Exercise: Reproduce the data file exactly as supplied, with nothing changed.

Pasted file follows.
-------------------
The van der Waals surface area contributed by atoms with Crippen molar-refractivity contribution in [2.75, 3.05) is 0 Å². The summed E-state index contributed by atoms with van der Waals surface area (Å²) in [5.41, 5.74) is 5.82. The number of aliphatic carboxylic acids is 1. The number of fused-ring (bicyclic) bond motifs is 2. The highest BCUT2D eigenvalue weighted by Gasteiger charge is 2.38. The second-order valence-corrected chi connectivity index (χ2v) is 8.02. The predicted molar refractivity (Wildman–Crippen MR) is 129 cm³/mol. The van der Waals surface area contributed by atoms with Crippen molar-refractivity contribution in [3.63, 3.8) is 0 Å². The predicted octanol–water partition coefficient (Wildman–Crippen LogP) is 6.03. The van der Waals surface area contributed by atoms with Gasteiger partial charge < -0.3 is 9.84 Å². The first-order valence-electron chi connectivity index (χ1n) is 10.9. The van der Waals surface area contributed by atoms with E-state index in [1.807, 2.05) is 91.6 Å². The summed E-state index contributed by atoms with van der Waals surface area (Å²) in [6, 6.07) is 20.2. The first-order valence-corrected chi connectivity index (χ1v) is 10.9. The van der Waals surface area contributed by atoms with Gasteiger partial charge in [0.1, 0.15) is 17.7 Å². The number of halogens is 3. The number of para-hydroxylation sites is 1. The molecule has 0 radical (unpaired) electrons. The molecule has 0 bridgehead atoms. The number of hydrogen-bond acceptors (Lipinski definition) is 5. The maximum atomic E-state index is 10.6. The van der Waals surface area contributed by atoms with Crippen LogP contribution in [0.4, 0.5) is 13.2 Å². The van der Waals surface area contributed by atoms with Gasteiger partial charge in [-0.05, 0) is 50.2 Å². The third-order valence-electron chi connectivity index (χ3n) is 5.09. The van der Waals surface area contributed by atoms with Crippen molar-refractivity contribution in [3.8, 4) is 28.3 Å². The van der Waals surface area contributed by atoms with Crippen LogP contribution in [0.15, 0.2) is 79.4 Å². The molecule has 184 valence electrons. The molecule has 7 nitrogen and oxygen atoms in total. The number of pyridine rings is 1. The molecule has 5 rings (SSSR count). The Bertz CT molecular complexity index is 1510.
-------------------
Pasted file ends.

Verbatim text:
The van der Waals surface area contributed by atoms with Crippen molar-refractivity contribution in [2.75, 3.05) is 0 Å². The summed E-state index contributed by atoms with van der Waals surface area (Å²) in [5.41, 5.74) is 5.82. The number of aliphatic carboxylic acids is 1. The number of fused-ring (bicyclic) bond motifs is 2. The highest BCUT2D eigenvalue weighted by Gasteiger charge is 2.38. The second-order valence-corrected chi connectivity index (χ2v) is 8.02. The predicted molar refractivity (Wildman–Crippen MR) is 129 cm³/mol. The van der Waals surface area contributed by atoms with Crippen molar-refractivity contribution in [3.63, 3.8) is 0 Å². The predicted octanol–water partition coefficient (Wildman–Crippen LogP) is 6.03. The van der Waals surface area contributed by atoms with Gasteiger partial charge < -0.3 is 9.84 Å². The first-order valence-electron chi connectivity index (χ1n) is 10.9. The van der Waals surface area contributed by atoms with E-state index in [1.807, 2.05) is 91.6 Å². The summed E-state index contributed by atoms with van der Waals surface area (Å²) in [6, 6.07) is 20.2. The first-order valence-corrected chi connectivity index (χ1v) is 10.9. The van der Waals surface area contributed by atoms with Gasteiger partial charge in [0.1, 0.15) is 17.7 Å². The number of halogens is 3. The number of para-hydroxylation sites is 1. The molecule has 0 radical (unpaired) electrons. The molecule has 0 bridgehead atoms. The number of hydrogen-bond acceptors (Lipinski definition) is 5. The maximum atomic E-state index is 10.6. The van der Waals surface area contributed by atoms with Crippen LogP contribution in [0.4, 0.5) is 13.2 Å². The van der Waals surface area contributed by atoms with Gasteiger partial charge in [-0.05, 0) is 50.2 Å². The third-order valence-electron chi connectivity index (χ3n) is 5.09. The van der Waals surface area contributed by atoms with Crippen molar-refractivity contribution in [3.8, 4) is 28.3 Å². The van der Waals surface area contributed by atoms with Crippen LogP contribution in [0.15, 0.2) is 79.4 Å². The molecule has 184 valence electrons. The molecule has 7 nitrogen and oxygen atoms in total. The number of pyridine rings is 1. The molecule has 5 rings (SSSR count). The Bertz CT molecular complexity index is 1510.